Image of Business Instructional Facility

Apr 24, 2023 2023-04 Accountancy Alumni Business Administration Faculty Finance Student

Puente advocates for Latinos, collaborative approach to leadership

At the 2023 Leighton Lecture on Ethics and Leadership, Sylvia Puente (‘80) shared her strategies for improving the influence of the Latino community based on their economic power.

“The Latino community is not widely understood as an economic powerhouse and we are not equitably benefiting from our contributions,” said Puente, president and CEO of the Latino Policy Forum, a non-profit that works for equity, justice, and economic prosperity on behalf of Latinos in Chicago and Illinois. “While the rest of Illinois’ population is declining, we’re driving population growth at 15% over the past decade, which means we’re driving labor market growth.”

The Leighton Lecture is hosted annually by Gies College of Business and The Center of Professional Responsibility in Business and Society at the University of Illinois Urbana-Champaign. It is made possible through the generous contribution of alumni Richard and Grace Leighton in 1997.

“We believe a strong foundation in ethics and leadership is a critical piece of the educational experience. Our purpose is to shape purposeful leaders by access to education, research, and innovation,” said Mark Peecher, Deloitte Professor of Accountancy and executive associate dean of faculty and research at Gies.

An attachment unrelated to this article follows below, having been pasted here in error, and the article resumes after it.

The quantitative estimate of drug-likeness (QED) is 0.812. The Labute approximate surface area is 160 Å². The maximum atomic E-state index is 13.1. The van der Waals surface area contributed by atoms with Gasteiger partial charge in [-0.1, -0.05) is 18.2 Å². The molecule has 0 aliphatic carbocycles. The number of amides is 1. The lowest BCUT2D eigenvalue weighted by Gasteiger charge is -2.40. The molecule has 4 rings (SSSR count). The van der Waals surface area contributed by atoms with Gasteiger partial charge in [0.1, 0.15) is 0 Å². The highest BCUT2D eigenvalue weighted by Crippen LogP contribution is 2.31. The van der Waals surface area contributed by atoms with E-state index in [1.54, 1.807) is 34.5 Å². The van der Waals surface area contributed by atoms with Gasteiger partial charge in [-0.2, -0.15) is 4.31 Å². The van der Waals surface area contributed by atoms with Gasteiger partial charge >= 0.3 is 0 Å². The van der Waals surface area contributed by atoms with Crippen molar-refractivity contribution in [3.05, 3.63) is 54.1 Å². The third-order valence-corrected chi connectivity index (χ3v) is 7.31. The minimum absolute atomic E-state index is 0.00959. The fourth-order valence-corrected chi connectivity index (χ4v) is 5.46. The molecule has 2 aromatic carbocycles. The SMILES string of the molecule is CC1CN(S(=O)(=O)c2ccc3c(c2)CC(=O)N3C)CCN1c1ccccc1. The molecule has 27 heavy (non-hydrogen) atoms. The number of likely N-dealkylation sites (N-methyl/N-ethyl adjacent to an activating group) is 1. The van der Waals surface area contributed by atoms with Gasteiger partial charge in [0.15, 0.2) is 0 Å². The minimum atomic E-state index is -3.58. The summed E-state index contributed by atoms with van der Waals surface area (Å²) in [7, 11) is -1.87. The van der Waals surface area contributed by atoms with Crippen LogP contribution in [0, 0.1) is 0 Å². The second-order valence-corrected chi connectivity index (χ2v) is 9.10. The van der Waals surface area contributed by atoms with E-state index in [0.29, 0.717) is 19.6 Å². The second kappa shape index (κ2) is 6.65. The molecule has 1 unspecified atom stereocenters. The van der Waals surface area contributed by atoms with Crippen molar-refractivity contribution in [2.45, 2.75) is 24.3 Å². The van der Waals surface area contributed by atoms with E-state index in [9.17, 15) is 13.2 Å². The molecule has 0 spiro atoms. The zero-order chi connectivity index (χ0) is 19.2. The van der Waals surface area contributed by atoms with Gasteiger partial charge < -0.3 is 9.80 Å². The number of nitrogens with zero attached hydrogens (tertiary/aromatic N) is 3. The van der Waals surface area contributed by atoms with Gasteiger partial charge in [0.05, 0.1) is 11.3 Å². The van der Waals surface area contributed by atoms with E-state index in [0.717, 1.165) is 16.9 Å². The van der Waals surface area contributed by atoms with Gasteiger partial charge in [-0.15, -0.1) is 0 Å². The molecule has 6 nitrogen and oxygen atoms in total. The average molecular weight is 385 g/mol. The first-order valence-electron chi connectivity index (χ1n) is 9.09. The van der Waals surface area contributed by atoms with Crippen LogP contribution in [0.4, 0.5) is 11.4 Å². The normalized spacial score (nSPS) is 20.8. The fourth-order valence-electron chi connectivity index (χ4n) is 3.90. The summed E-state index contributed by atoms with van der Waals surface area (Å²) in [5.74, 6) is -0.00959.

Puente is a member of Illinois Unidos, a group of 25 non-profit leaders, who voiced COVID-19’s disproportionate adverse impact on Latinos and communities of color, securing economic assistance for hundreds of affected families and advocating for them in conversations with state and local leaders.

“Our advocacy efforts are always data driven. We wanted to make sure there was an equitable investment of the $500 million in housing, mortgage and rental assistance to families and households adversely impacted by COVID-19,” said Puente, who added that the life expectancy of Latinos declined three years during the pandemic, versus one year for White and two years for Black residents.

To tackle her biggest challenges, Puente said she applies the power of “we” leadership, a concept coined by Juana Bordas in her book Salsa, Soul, and Spirit: Leadership for a Multicultural Age.

“In business, we often think of leadership as ‘What can I do to get ahead? how do I brand and promote myself?’” said Puente. “My notion of leadership is how do I bring someone else along and extend a hand. Get grounded in who you are, then clarify your values by finding your voice and affirming shared values with those you collaborate with. To make real change, you can’t do it alone.”

Puente, recognized by Hispanic Business as one of the 100 Most Influential Hispanics in the US, said she always had an orientation to be an activist, but as a first-generation college student was unfamiliar with the concept of networking and mentorship.

“It took me a long time to realize you don’t have to be strong all the time,” said Puente. “I learned that reaching out didn’t make me vulnerable, but it is actually a sign of strength. Don’t be afraid to say ‘I need some advice or help with some insights.’ You can do that and still be a strong, capable person that can bring change to your community.”

Puente has served as a member of the University of Illinois Board of Trustees and received the Alumni Achievement Award in 2015.